Libya: sexual harassment and the crisis of masculinity

In a city where the red, yellow, and green traffic lights are usually perceived equally as a “GO!” signal, there are many oddly accepted social standards that one can’t just give implausible excuses to. Like, “Oh, maybe they’re just colourblind!”

In Libya, we’ve been living a mediocre life for too long, which leaves me wondering: why are they in a hurry in the first place? What is this thing that they’re planning on doing that can’t even wait for, literally, seconds?

So let’s layout some truths that many Libyans have been sugar-coating for so long. Most of these impatient drivers are actually showing up at faculties of universities to jam-pack their parking lots. Others park in front of high schools. Long story short, they’re just showing up at a place where there happens to be girls walking by so they can treat themselves to hours of “eye-candy”.

Yes, there are Libyan “men” of various ages and social and educational standards who spend their afternoons going out just so they can stand in their favourite spots for catcalling and harassing fellow Libyan women as they walk home after a long day at school or as they inevitably stroll and rush down the hallways of whatever faculty they choose to struggle at.


Whatever the weather, they stare and stare, objectifying and undressing women with their laser beam scans. They never get enough of it. Some of their perverted stares leave you with disgust and make you question whether the males in your own family behave in such a manner whenever they are alone or with close friends.

These men would shout things at you until you disappear into the distance; without ever giving up hope that you’ll helplessly fall in love with them right there and then and give up everything that you can to be with them from that very moment. Maybe, they’re not really hoping for anything at all. Maybe unemployment is to blame.

On the other hand, some of these men come from privileged background; so maybe their actions are nothing but a function of the most impulsive, animalistic instincts human can possess. Are we still in a post-revolution, Hobbesian “state of nature”?

What makes an adult beg for the attention of a complete stranger and completely shrug it off seconds later after that stranger rolls their eyes as they hasten their pace. Is this an expression of frustration, or a deeper, underlying issue at the heart of Libyan and North African society?

Libya is a Muslim society, and their actions contradict guidance from the Qur’an, especially in Surat al-Nur:

“Say to the believing men that they should lower their gaze and guard their modesty: that will make for greater purity for them: And Allah is well acquainted with all that they do.”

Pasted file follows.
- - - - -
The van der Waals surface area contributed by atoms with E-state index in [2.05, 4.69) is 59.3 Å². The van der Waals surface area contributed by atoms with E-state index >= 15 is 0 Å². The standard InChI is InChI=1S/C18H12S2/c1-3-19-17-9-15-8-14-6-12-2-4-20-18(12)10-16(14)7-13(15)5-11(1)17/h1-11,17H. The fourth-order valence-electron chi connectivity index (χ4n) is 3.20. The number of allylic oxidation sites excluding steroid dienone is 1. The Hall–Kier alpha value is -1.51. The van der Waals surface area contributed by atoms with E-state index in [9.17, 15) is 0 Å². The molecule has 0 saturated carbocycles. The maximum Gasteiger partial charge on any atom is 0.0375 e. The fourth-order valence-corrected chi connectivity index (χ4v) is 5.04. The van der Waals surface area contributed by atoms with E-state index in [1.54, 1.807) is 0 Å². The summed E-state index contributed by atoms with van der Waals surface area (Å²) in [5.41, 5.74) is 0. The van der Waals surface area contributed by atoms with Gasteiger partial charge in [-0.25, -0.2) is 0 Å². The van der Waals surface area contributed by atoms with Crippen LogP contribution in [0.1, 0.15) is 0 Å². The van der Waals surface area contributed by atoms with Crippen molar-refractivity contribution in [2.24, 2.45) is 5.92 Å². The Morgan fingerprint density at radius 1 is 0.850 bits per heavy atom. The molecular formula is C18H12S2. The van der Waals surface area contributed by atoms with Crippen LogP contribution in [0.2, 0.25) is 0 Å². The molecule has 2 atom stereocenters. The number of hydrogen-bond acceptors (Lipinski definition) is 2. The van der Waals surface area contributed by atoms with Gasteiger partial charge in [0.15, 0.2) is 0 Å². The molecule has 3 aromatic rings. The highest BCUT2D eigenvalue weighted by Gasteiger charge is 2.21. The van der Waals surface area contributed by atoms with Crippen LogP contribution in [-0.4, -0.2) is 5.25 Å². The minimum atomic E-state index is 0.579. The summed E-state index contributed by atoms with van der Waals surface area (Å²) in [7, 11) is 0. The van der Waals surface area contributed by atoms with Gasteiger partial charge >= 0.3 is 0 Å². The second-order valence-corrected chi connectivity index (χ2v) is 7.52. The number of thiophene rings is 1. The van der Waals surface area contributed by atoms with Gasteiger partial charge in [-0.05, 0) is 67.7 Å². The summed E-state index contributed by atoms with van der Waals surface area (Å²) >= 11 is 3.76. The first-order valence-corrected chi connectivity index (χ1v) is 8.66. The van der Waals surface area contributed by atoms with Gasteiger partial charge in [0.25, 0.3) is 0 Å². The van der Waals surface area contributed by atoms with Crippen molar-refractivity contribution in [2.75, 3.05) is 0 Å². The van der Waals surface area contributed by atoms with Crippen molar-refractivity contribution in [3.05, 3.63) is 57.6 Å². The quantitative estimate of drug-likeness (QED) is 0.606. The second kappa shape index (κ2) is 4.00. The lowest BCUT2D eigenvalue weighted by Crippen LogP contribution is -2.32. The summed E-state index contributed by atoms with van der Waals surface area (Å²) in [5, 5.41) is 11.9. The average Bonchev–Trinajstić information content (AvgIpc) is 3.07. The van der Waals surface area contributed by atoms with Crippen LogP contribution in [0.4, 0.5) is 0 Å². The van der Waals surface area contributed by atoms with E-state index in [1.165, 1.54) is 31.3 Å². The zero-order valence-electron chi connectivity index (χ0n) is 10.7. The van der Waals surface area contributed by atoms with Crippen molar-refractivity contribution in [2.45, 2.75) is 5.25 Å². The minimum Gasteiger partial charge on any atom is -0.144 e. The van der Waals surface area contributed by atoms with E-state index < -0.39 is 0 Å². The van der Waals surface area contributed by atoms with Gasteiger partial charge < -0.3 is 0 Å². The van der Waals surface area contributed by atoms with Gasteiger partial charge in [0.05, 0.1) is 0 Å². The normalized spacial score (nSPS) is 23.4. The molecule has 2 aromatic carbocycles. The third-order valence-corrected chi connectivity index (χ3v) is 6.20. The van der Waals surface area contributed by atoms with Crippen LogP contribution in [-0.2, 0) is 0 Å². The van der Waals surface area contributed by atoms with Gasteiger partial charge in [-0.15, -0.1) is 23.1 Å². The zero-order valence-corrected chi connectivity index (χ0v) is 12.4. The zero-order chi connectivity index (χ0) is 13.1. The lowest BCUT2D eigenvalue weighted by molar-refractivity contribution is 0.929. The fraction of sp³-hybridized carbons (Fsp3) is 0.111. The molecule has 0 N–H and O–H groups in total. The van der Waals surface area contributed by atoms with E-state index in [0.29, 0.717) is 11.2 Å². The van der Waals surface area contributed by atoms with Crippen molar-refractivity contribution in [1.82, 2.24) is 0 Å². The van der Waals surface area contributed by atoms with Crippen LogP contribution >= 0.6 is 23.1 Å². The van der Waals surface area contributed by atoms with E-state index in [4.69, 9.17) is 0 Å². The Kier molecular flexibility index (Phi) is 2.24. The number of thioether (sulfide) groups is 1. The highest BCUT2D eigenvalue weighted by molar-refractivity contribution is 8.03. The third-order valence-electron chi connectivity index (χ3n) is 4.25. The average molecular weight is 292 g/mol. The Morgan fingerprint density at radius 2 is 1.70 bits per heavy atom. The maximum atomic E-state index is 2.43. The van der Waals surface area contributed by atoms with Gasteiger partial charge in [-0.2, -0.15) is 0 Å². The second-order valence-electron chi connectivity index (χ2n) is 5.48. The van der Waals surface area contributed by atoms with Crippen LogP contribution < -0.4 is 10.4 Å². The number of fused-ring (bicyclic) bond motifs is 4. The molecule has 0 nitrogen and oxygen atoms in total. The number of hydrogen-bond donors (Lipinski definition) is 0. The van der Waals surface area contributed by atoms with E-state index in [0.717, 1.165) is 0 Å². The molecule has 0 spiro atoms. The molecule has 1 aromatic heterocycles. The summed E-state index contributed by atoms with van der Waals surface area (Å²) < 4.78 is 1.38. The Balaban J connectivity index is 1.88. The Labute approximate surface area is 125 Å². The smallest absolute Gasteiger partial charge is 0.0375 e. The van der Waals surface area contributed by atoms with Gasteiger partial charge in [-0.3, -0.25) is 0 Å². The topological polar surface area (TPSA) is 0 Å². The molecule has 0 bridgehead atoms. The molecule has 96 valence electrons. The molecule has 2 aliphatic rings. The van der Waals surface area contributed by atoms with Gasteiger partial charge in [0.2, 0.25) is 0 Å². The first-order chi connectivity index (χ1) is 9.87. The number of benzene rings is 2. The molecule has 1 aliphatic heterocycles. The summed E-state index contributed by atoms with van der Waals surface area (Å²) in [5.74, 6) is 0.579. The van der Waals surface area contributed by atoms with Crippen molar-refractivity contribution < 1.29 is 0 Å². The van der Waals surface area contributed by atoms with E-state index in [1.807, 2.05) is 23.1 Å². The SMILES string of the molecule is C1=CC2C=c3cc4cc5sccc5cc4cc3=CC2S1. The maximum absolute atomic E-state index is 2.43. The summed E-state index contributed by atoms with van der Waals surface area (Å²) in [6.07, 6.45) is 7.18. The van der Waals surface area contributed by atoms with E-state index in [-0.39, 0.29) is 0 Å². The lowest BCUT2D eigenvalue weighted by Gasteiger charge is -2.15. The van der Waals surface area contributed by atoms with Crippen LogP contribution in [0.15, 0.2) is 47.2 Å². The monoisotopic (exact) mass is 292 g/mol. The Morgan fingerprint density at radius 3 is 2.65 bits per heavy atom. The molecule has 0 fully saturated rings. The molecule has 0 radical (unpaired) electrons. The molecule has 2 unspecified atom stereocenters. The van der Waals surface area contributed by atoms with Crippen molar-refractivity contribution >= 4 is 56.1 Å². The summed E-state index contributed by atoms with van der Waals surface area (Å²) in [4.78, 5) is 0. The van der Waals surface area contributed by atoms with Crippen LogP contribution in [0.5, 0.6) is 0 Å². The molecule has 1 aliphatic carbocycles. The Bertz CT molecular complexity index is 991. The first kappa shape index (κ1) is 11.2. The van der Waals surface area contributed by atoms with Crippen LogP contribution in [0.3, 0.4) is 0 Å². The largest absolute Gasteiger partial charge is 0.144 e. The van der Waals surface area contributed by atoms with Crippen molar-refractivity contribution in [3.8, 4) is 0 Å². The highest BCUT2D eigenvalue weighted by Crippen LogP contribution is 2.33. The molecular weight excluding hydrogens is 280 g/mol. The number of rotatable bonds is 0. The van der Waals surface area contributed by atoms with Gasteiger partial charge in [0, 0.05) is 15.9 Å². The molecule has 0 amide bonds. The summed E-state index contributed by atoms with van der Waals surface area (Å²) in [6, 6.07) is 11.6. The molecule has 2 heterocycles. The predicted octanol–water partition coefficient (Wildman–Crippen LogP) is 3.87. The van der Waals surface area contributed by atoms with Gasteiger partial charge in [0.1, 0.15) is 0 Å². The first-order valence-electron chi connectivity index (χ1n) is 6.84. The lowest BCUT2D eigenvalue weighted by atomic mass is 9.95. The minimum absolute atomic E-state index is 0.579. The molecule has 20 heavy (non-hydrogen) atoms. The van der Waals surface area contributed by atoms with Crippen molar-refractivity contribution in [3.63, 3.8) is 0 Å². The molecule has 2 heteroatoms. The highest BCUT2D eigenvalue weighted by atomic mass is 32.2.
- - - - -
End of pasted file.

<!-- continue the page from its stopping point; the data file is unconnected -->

Very often, as they fail to lower their gaze, these men hear the Adhaan, skip prayers and waste time whilst harassing women at various university faculties. Did they even hear the Adhaan?


There’s a saying in my country that has a literal translation of: “[so and so] fell from my eyes”. Those many men standing in rows and groups smirking at girls and tilting their heads like owls just to get a glimpse made me realise where that saying came from.

You’d think that these men are nobodies, but they’re not. That’s the problem. Many are educated people. Scientifically educated, I should clarify, because that matters in Arab society – but they are bored. There is little work and they lack adequate male role models.

With the exception of Omar Mukhtar, most famous or notable men in Libyan society have had a “machismo” personality. Some of their traits may be acceptable or even admirable; but their toxic traits have infected our society and have multiplied. King Idris, Muammar Gaddafi, Haftar, Mustafa Abdul Jalil, Saif al-Islam Gaddafi. Friend or foe, they all share the similar characteristics of dominance and exertion at the cost of the wellbeing of others… even when they believe their behaviour is beneficial.

On more than one instance, I’d see a post about a guy on Facebook celebrating his graduation alongside respected colleagues. Then, just a few days later, I find myself observing that same guy in the hallways of the university he just graduated from staring and participating in a loathsome manner that somehow becomes a normal part of day-to-day life in Libya.

“He’s looking for a bride!” is the most mind-boggling excuse I’ve seen women spread around. There are many similar excuses that are distributed like, “oh, it’s just an hour or two of getting their mind off things”. This excuse side-steps reality and makes us lose focus of the deeper, underlying issues in Libyan society and its current crisis of masculinity.

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